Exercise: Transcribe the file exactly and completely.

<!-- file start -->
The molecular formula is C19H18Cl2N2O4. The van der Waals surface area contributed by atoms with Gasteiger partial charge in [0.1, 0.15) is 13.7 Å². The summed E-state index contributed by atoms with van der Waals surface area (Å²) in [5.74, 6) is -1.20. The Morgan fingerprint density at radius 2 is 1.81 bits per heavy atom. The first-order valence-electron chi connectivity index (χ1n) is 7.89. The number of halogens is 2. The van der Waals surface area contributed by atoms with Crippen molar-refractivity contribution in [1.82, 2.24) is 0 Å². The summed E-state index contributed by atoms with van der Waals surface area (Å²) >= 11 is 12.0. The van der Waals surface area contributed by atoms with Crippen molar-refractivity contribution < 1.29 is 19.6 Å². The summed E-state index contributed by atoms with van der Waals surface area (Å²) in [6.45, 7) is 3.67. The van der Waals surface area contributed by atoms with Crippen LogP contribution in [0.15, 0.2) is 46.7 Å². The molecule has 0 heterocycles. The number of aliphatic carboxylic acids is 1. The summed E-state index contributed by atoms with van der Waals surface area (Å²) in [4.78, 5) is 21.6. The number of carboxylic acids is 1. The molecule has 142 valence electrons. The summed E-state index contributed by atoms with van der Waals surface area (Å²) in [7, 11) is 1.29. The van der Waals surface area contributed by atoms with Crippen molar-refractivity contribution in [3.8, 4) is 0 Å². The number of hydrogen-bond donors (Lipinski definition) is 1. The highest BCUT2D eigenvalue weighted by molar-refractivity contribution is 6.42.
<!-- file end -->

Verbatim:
The molecular formula is C19H18Cl2N2O4. The van der Waals surface area contributed by atoms with Gasteiger partial charge in [0.1, 0.15) is 13.7 Å². The summed E-state index contributed by atoms with van der Waals surface area (Å²) in [5.74, 6) is -1.20. The Morgan fingerprint density at radius 2 is 1.81 bits per heavy atom. The first-order valence-electron chi connectivity index (χ1n) is 7.89. The number of halogens is 2. The van der Waals surface area contributed by atoms with Crippen molar-refractivity contribution in [1.82, 2.24) is 0 Å². The summed E-state index contributed by atoms with van der Waals surface area (Å²) >= 11 is 12.0. The van der Waals surface area contributed by atoms with Crippen molar-refractivity contribution < 1.29 is 19.6 Å². The summed E-state index contributed by atoms with van der Waals surface area (Å²) in [6.45, 7) is 3.67. The van der Waals surface area contributed by atoms with Crippen LogP contribution in [0.15, 0.2) is 46.7 Å². The molecule has 0 heterocycles. The number of aliphatic carboxylic acids is 1. The summed E-state index contributed by atoms with van der Waals surface area (Å²) in [4.78, 5) is 21.6. The number of carboxylic acids is 1. The molecule has 142 valence electrons. The summed E-state index contributed by atoms with van der Waals surface area (Å²) in [7, 11) is 1.29. The van der Waals surface area contributed by atoms with Crippen molar-refractivity contribution in [3.8, 4) is 0 Å². The number of hydrogen-bond donors (Lipinski definition) is 1. The highest BCUT2D eigenvalue weighted by molar-refractivity contribution is 6.42.